Chris said: “One lender has even told us, if a borrower has requested a payment holiday on an existing loan, any new cases will automatically be declined. Be warned they won’t be alone.”
We’ve been hearing very similar stories from property professionals across Scotland, which paints a very worrying picture.
Should landlords apply for a mortgage holiday?
If you’ve been badly affected by the COVID-19 lockdown, your tenants aren’t able to pay rent, and you’re struggling to make ends meet, then applying for a mortgage holiday will help in the short term.
There are also other options, such as the Scottish government’s interest free loan – however, our recent survey (we conducted in the second half of April) showed that over half of you weren’t interested in applying.
But is applying for a mortgage holiday really such a bad idea for landlords? We asked Iain Summers from Elite Mortgage Consulting to weigh in on this topic.
He said: “We’re looking at shades of grey, rather than plain black and white, here. When coronavirus first hit, some landlords saw tenants walking out of properties or being unable to pay. But a huge amount of tenants can still pay, and will pay – their landlords still have income.
“The biggest problem I can see is when a landlord applies when they don’t really need it. Say if they’re still getting their rent and are able to cover their payments, yet think they want to apply for a holiday anyway with the aim of recouping three months of mortgage payments – that’s a bit naughty.
“Some lenders may turn around and say they don’t like it and refuse to remortgage or offer landlords a new deal. Others will take a look at BTL mortgages and will be fine with it – although that being said, some of these may have higher interest rates, and more relaxed criteria.”
However, the medium to long-term prognosis for the buy-to-let market is still good.
Iain continued: “The fact that two high street buildings societies have recently announced they’re moving into the BTL market this week means we know lenders are looking at the market long-term.
“I’d say the majority of lenders will still accept remortgage and new mortgage deals – especially if the landlord in question has been a customer for a long time. I don’t see them wanting to throw that away. But saying that, only apply for a mortgage holiday if you absolutely need to.”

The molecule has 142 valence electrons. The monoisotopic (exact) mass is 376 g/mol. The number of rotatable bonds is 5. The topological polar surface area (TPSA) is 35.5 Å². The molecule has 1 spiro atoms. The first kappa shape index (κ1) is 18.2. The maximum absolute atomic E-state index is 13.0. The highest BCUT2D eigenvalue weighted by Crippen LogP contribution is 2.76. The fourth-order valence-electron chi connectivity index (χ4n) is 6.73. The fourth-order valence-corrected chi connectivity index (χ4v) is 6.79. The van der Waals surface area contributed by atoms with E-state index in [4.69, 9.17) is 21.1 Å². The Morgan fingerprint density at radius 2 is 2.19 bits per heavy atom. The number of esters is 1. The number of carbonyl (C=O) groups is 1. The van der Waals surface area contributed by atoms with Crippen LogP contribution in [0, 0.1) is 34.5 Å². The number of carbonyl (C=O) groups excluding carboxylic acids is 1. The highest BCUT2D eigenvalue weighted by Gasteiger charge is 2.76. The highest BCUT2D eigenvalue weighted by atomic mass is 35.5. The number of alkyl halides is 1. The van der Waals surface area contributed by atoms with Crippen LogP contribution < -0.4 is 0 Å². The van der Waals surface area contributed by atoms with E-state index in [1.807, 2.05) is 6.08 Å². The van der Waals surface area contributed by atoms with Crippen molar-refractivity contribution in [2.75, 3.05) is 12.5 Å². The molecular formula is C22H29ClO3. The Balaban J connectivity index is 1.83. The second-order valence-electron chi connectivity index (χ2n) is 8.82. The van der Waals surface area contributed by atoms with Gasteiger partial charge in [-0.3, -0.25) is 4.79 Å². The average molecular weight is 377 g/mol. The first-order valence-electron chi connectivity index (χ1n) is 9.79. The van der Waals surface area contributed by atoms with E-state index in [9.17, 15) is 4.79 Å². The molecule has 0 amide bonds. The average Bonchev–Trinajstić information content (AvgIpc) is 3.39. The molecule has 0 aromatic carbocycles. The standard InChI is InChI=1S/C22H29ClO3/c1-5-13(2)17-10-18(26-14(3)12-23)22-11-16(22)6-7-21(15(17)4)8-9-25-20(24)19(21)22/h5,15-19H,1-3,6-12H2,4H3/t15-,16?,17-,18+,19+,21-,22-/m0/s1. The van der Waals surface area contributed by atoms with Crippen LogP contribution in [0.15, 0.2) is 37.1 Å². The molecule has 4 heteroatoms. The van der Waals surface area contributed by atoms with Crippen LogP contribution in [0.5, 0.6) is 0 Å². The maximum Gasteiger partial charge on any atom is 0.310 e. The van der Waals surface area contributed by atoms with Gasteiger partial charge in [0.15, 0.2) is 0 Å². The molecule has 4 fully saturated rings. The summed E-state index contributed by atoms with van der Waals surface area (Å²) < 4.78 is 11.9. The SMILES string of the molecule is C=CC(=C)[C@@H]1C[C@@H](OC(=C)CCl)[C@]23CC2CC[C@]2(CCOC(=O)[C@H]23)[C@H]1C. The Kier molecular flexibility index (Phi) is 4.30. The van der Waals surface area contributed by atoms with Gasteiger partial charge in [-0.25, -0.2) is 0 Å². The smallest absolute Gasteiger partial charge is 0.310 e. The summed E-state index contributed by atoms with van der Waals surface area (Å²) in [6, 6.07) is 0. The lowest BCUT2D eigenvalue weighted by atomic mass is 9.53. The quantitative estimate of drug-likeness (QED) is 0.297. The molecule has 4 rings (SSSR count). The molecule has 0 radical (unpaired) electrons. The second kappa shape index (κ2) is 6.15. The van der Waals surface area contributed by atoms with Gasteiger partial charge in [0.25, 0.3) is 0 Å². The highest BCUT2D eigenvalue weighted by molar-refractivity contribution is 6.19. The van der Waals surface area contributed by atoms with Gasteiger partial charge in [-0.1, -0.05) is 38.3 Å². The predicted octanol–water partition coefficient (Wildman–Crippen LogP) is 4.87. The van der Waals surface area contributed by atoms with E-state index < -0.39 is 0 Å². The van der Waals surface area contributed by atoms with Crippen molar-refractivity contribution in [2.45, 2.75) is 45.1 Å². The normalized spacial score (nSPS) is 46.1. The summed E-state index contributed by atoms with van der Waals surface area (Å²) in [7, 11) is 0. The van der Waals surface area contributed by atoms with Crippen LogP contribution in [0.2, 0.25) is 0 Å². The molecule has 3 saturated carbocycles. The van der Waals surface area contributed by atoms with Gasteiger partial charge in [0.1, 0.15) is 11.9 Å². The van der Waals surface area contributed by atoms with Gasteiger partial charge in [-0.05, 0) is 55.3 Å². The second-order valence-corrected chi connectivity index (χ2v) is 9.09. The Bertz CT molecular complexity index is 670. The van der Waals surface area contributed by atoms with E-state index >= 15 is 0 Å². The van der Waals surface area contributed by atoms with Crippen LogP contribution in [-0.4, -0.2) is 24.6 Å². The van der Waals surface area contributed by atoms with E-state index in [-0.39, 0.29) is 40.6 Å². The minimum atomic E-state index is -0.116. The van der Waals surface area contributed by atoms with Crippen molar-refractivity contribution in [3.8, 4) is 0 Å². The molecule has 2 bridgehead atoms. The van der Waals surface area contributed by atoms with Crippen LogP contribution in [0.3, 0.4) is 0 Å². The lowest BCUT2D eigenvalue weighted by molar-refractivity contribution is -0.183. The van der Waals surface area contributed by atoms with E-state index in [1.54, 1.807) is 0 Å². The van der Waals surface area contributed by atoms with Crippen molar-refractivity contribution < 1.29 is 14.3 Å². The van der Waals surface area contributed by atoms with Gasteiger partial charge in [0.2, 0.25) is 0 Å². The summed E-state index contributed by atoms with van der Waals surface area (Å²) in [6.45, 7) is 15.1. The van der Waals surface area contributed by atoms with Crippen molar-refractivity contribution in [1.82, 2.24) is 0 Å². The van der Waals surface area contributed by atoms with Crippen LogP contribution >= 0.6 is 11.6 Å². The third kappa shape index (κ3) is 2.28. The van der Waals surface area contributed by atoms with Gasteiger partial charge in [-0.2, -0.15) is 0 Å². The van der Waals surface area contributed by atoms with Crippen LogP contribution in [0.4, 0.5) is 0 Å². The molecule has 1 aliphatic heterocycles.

Advice from the property pros
So, what’s our opinion on mortgage holidays for landlords? Well, our advice is to think very carefully, and consider all possible options, before applying for a mortgage holiday from your lender. If it’s at all possible, then avoid it.
The ramifications may be that you request a remortgage deal – or new mortgage for an investment property – and your lender will see that you requested a mortgage holiday, putting your financial stability in doubt.
We expect this to be less of an issue for private homebuyers and homeowners, however, if you’re a property investor, a lender may question your situation a little more. Going forward, we expect landlords will be more prepared for scenarios like this, keeping at least three months’ rent in the bank just in case.
NOTE: It’s also wise to remember that a mortgage holiday won’t be free money – the interest will still accrue, meaning your payments increase after the holiday period is over.
Finally, although applying for a mortgage holiday won’t affect your credit rating, don’t cancel your direct debit without speaking to your lender – that’s a surefire way to get a proverbial black mark on your credit rating, and make things all the more difficult when you do need a new deal.
To sum it up…
Still thinking of applying for a mortgage holiday?
Although mortgage holidays for landlords could be seen as a bit of a godsend to anyone struggling right now, it’s wise to consider all your options – and the potential ramifications – very carefully.
If you can avoid applying for a mortgage holiday, we advise you do. However, we are not mortgage brokers, therefore, we’re not an authority in this area – this advice is merely shaped by what we’ve learnt over the past couple of months.
It could be that some mortgage providers will still accept applications for new mortgages and mortgage deals, but it’s not a risk worth taking if it can be at all swerved.
Need to free up some equity by selling a tenanted property? Interested in your options? If so, why not get in touch with us for some free, no-strings advice?
It’d be great to hear from you.
Written by Ross MacDonald, Director of Sales & Co-founder of Portolio
Get in touch on 07388 361 564 or email to firstname.lastname@example.org